MRI for Osteoarthritis : does it tell us anything?

This X-ray is normal but would a MRI for osteoarthritis show any changes?

This X-ray is normal but would a MRI for osteoarthritis show any changes?

MRI and CT scanners have been around for some time now. It has always been assumed they are better than X-rays as they give more detailed information. However this study calls into question the real benefit of using MRI for osteoarthritis diagnosis and whether in fact good old fashioned X rays do a better job after all!

This is the study which is done as part of the Framingham Osteoarthritis Study, investigated whether MRI for osteoarthritis was useful. It was published in The BMJ.

The study will continue investigating these people for at least 5 years so this is just the start. It began by taking

710 people aged >50 who had no radiographic evidence of knee osteoarthritis (Kellgren-Lawrence grade 0) and who underwent MRI of the knee.

They then went on to divide the participants into groups by age, sex, body mass index and whether they had pain or not. They compared the radiographic (X-ray) finding to the MRI findings for each group.

This was the results:

The higher the age, the higher the prevalence of all types of abnormalities detectable by MRI. There were no significant differences in the prevalence of any of the features between BMI groups. The prevalence of at least one type of pathology (“any abnormality”) was high in both painful (90-97%, depending on pain definition) and painless (86-88%) knees.

Several interesting facts come out of that:

1. It didn’t matter whether you were fat or not there was no difference in your MRI changes. Now how many here have been made to feel their OA is all their fault because they were overweight? I have – even though I was diagnosed by X-ray aged 28 when I was a shadow of my current self! (I did smoke 30 cigarettes a day though which I stopped aged 32 and put on nearly 3 stone!).

2. It didn’t matter whether your knee was painful or not, nearly everyone had abnormalities on their MRI. Funnily enough that is not so different to X-ray. We were always taught at College the amount of degeneration did not correlate to the amount of pain. Some people had major changes and virtually no pain while others had minor changes and loads of pain.

I believe there is a good reason for this. NOT ALL THE PAIN OF OSTEOARTHRITIS COMES FROM THE ACTUAL WEARING OF THE  JOINT! In many folks a large part of the pain is from the muscles, tendons and ligaments around the joint which is not shown on X-ray and has not been included as an abnormality in this research. Treat those and nearly everyone will suffer less pain.

Is MRI for Osteoarthritis a Waste of Time, Money and Resources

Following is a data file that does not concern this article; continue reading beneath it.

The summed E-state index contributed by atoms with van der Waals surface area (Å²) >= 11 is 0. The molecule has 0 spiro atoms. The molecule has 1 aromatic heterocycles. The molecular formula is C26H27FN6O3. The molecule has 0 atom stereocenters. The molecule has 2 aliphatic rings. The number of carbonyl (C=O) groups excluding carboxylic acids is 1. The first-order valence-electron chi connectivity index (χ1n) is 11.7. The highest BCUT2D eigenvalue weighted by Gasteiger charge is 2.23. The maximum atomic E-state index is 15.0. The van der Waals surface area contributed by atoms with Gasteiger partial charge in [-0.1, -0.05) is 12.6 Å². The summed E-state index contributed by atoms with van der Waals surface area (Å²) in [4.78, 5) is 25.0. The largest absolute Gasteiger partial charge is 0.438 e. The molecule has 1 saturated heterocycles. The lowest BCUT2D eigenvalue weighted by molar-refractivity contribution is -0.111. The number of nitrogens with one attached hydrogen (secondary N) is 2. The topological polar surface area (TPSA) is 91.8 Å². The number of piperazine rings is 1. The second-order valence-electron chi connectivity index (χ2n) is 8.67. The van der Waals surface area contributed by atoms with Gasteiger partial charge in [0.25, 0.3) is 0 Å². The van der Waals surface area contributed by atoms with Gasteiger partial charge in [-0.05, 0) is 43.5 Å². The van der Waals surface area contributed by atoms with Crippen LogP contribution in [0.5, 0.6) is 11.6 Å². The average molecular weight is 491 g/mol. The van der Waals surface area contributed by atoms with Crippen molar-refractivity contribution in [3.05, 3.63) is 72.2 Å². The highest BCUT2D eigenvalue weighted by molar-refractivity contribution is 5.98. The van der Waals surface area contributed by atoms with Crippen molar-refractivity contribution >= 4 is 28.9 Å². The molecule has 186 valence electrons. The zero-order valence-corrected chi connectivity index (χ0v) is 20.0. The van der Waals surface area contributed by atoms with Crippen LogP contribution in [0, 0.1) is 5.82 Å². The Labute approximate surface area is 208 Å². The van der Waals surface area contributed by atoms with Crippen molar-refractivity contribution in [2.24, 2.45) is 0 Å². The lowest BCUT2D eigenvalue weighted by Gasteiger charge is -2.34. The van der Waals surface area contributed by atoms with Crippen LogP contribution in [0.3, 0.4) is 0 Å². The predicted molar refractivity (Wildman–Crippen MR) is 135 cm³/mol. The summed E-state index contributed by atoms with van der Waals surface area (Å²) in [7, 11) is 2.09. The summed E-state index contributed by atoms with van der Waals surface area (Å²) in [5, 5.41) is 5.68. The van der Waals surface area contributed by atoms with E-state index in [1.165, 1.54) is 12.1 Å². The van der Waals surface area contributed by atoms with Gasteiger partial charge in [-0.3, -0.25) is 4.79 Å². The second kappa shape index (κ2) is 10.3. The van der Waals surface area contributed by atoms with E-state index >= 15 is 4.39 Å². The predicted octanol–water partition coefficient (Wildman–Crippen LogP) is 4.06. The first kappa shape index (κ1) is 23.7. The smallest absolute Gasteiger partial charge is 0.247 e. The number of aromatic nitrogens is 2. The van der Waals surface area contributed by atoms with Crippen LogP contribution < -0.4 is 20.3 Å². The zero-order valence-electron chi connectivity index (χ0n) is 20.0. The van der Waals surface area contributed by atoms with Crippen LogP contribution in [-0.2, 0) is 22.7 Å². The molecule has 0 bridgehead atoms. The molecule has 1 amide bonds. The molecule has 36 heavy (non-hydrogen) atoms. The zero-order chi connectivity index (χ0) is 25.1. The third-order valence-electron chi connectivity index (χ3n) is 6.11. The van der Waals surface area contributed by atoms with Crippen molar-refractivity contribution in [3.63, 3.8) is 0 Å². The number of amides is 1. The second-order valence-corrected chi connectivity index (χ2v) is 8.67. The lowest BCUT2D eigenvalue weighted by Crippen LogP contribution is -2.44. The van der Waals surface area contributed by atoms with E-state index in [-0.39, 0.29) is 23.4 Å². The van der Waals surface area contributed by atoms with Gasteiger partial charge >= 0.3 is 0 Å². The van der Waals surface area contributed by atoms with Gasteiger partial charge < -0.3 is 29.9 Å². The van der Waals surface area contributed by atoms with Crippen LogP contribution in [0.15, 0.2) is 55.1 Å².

In a word “Yes!” but then so are X-rays! I believe there is little benefit as diagnosis can easily be made from taking a good case history and a physical exam. The only reason to do any sort of imaging is if you believe the person is a candidate for surgery or if the person fails to respond to physical therapy. Click on the link to find out how to diagnose OA without taking an X-ray as many practitioners agree with me on this one.

Findings on either X-ray or MRI for osteoarthritis can actually have a damaging effect. For example if the the person has a niggly knee, you take an X-ray and find they have pretty bad OA . This can have a negative effect psychologically. They worry and stress their knee is worn which makes their perceived pain worse and they stop leading a normal life as they worry it will make their OA worse. As a practitioner it can be negative as well. You worry whether they should get surgery done even though they have only a little pain and will probably feel a whole lot better with your treatment!

In the UK, where I practiced, suspicion of OA is not a good clinical reason to X-ray. I never did and only bothered if the person didn’t respond to 3 weeks of treatment. Then I would X-ray to make sure nothing else was going on.

Paula Radcliffe. Photo by Tom Corser www.tomcorser.com. Licensed under Creative Commons Attribution ShareAlike 2.0 England & Wales (UK) Licence: http://creativecommons.org/licenses/by-sa/2.0/uk/deed.en_GB

Can you tell Paula Radcliffe bobs her head quite dramatically from a still photo.                                       (Photo by Tom Corser www.tomcorser.com. Licensed under Creative Commons Attribution ShareAlike 2.0 England & Wales (UK) Licence: http://creativecommons.org/licenses/by-sa/2.0/uk/deed.en_GB

To use static pictures to how something functions is pretty much useless in my opinion and that is why these researchers found what they did.

Can you tell Usain Bolt’s running action is so smooth from a photo?

Could you tell Michael Johnson’s or Paula Radcliffe’s running actions were weird from a still photo?

No – because a single, still shot does not give you the motion. It is the same for a moving joint.

Checking the way the joint functions and how it affects the person’s life will give far more information than either an X-ray or MRI for osteoarthritis.

After all do you care how you look on X-ray or MRI- they are hardly going to go in the family photo album!

Or do you care how much pain you have and how you can lead your life?

If that is what you care about sign up for my free 3 day course to really learn what you can do to improve the function of your joint. Don’t bother using either your hard earned money or your valuable insurance on an X-ray or MRI for osteoarthritis. Instead use it to make a positive difference to how you feel.

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